Three Bizarre Cosmology Disasters

Some say the world will end in fire, some say in ice. I say boooringggg. Here are some grand scenarios of cosmic fail that have not been given as much press as the big crunch and big freeze.

1. Spontaneous Decompactification

String theorists believe the universe has several dimensions that, unlike the ones we know, loop back on themselves in tiny “compactified” shapes. It has been suggested that this situation may not be stable in the long run, and that in billions of years random fluctuations could cause the universe to “spontaneously decompactify”. That means these other dimensions blow up to a macroscopic scale — a bubble expands at the speed of light, and then suddenly your surroundings are roomier than ever, in directions you never heard of. Unfortunately, I doubt the process preserves the structure supporting your brain and body or superintelligent yogurt or whatever you’ll care about then.

and this is what it looks like, not

2. Transition To a Supersymmetric State

Another speculation in string theory goes that the universe could randomly change from its current state, where supersymmetry is broken, to a different state, where supersymmetry is exact. Again, these things happen billions of years from now, if ever; else they’d have happened already. (What is supersymmetry? I don’t know, but I do know that even if I did know I still couldn’t tell you.) In such a universe, nuclear physics has to be redone from the ground up, and new kinds of matter replace our familiar ones; Louis Clavelli writes that “the physics of bulk supersymmetric matter is very much terra incognita”, and also that “a priori, it cannot be ruled out that Susyria is a new Galapagos teeming with abundant life”. Perhaps most intriguingly, he doesn’t rule out the possibility of supersymmetric bubbles coexisting and communicating with our normal world, although no life could survive the radiation blast at the transition event itself.

3. Naked Singularities

In general relativity, a singularity is a point or region in spacetime where there actually isn’t a point or region in spacetime because stuff blows up (this is not the technical definition that physicists use). A naked singularity is one that doesn’t have an event horizon causally separating it from the rest of the world. The so-called “Cosmic Censorship Hypothesis” says physical law prevents these from being created when big round things collapse under their own gravity; it is, however, unproven. According to Chris Hillman, it’s possible that such a naked singularity would set off a “thunderbolt” hole in spacetime expanding at light speed, leaving those in the vicinity without so much as a faint “om nom nom” to announce their instant death. Or to be exact, in Hillman’s words:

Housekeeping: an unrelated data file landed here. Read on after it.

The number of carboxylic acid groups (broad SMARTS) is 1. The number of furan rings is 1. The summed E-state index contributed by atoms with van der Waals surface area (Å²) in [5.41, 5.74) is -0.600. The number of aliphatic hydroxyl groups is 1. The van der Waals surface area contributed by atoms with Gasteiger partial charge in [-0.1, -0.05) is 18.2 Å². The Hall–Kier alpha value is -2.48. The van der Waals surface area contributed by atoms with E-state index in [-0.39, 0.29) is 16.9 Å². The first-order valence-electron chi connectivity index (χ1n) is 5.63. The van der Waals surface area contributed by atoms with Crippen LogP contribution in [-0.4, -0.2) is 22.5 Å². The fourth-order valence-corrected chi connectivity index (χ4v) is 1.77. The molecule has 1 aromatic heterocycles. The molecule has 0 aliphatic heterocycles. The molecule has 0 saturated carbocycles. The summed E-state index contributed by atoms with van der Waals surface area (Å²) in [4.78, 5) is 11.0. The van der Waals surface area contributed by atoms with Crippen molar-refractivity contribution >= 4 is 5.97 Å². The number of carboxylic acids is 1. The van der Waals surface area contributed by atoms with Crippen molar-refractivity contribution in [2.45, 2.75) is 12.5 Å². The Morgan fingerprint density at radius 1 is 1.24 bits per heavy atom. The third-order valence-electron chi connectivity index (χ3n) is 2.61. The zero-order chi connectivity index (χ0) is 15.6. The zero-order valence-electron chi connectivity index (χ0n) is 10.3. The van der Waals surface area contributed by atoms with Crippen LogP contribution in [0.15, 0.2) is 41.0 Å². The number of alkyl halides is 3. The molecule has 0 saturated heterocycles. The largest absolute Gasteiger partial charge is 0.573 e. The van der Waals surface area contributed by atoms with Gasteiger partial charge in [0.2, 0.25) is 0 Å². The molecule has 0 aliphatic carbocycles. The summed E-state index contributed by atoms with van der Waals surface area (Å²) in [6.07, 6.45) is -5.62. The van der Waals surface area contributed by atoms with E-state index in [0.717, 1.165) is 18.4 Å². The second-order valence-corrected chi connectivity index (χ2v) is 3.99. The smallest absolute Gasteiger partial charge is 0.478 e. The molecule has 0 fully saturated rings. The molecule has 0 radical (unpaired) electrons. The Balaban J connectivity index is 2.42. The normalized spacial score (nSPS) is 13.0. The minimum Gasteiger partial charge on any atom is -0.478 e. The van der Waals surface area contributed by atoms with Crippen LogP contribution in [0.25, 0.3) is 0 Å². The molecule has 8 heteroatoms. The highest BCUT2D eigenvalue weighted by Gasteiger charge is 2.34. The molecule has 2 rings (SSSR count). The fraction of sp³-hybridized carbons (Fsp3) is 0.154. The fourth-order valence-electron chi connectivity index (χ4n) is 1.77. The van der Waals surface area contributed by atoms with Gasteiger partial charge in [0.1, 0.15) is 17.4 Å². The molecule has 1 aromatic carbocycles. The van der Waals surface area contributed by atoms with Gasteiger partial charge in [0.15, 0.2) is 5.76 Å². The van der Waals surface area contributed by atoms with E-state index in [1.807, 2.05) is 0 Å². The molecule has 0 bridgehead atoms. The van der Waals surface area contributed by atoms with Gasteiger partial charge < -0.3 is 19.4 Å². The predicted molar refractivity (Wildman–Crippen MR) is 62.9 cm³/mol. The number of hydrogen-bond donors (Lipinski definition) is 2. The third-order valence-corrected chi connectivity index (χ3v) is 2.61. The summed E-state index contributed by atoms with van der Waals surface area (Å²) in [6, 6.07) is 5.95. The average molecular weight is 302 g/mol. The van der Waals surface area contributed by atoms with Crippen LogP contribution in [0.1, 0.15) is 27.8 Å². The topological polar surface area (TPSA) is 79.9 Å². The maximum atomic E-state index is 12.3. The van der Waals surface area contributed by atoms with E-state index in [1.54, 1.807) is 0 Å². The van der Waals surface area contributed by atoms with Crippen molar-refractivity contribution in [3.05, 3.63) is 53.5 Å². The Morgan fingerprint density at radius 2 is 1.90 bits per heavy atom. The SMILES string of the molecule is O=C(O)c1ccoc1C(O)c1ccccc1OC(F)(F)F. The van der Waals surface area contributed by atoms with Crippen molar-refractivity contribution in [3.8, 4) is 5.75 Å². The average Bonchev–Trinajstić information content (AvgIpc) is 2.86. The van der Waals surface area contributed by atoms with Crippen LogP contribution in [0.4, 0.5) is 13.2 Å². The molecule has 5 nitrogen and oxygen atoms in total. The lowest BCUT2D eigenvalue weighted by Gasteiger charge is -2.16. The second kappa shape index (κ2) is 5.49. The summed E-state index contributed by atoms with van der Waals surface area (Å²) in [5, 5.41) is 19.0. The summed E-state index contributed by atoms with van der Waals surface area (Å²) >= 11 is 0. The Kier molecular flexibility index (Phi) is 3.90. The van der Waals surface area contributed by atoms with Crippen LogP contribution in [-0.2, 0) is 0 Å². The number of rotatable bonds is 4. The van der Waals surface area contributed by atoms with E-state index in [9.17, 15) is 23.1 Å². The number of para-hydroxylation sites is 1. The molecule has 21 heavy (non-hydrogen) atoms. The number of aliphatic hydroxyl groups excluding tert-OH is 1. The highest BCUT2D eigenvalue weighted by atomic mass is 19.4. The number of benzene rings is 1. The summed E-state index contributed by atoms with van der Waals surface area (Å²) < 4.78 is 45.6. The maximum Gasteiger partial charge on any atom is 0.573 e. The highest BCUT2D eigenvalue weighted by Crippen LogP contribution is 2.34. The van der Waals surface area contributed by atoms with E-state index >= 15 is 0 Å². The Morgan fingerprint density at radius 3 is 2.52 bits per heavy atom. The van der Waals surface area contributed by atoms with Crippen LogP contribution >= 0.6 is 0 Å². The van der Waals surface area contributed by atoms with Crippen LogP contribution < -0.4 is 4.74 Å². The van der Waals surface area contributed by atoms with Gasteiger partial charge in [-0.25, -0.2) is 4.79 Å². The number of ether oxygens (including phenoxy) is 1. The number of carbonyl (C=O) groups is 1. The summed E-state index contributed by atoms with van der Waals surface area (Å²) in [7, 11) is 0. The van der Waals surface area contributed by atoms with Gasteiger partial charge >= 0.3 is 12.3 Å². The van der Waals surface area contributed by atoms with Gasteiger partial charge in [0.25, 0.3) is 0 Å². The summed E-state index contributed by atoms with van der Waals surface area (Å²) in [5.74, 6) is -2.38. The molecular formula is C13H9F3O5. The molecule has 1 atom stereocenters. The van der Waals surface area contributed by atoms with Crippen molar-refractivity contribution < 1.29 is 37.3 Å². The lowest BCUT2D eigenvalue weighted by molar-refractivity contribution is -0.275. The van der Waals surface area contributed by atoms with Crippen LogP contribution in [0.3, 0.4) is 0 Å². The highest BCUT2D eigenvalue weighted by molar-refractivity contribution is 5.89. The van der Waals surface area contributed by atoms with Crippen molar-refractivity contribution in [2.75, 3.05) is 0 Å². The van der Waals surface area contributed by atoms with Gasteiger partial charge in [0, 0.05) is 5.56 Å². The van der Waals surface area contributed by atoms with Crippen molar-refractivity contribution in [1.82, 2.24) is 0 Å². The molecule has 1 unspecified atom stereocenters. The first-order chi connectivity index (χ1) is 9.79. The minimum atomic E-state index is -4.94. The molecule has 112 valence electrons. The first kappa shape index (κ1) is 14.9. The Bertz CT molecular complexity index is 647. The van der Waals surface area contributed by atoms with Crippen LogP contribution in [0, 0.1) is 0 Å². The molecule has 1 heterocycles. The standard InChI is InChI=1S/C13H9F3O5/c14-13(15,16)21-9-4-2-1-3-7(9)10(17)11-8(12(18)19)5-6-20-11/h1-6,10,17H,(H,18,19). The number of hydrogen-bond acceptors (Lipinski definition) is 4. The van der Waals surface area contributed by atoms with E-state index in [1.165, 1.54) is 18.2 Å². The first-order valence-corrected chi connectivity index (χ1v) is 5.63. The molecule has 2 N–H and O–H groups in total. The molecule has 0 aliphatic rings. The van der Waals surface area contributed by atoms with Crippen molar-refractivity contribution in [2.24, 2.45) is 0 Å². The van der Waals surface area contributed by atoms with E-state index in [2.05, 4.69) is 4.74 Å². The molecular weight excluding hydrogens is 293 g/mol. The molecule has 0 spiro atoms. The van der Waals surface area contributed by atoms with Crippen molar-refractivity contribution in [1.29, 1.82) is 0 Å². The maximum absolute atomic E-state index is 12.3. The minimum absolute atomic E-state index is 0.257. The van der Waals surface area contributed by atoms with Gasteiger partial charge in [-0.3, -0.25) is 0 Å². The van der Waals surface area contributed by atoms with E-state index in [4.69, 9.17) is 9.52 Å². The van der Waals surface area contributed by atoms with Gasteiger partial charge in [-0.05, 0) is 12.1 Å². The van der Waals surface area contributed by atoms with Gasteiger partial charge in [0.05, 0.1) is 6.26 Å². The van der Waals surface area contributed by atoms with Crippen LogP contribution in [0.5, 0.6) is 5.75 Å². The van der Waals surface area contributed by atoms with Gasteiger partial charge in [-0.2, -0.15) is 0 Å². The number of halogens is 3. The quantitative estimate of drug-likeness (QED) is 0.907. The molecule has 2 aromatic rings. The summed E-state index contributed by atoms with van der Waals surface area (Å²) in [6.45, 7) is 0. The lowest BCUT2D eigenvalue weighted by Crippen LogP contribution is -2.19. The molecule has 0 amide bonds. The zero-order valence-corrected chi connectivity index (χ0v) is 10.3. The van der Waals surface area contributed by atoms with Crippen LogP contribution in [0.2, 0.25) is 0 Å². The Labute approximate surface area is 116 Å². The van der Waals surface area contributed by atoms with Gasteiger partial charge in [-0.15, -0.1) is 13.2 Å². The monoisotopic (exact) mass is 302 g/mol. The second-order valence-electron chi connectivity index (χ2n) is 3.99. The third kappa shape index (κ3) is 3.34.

they are spindled and crushed by tidal forces which increase without bound in finite proper time.

Colliding gravitational waves and something called a “Wave of Death” supposedly could create the same result. Hillman dwells a bit on mad science applications, and it turns out that in the end there is also room for bright and happy optimism:

how can humans protect themselves against possibly inimical extra-terrestial
civilizations which might be -arbitrarily- more technologically advanced
than we are?  The all-too-familiar logic of the Cold War suggests that the
only possible defense is to develop a way of generating a Wave of Death.
Then, if a powerful extra-terrestial threatens us, we can threaten back by
warning them that we will destroy the Universe if they try to destroy us.

Vysochanskij-Petunin Inequality

So that sounds pretty esoteric. Apparently the probability of all events more than X standard deviations away from the mean is at most 4/(9X^2), as long as X isn’t too small and the distribution is unimodal (one-humped). Good to know if you’re trying to figure out how impressed to be by, say, a four-sigma-plus event.

In other news, I’ve finally scored the Aumann Game.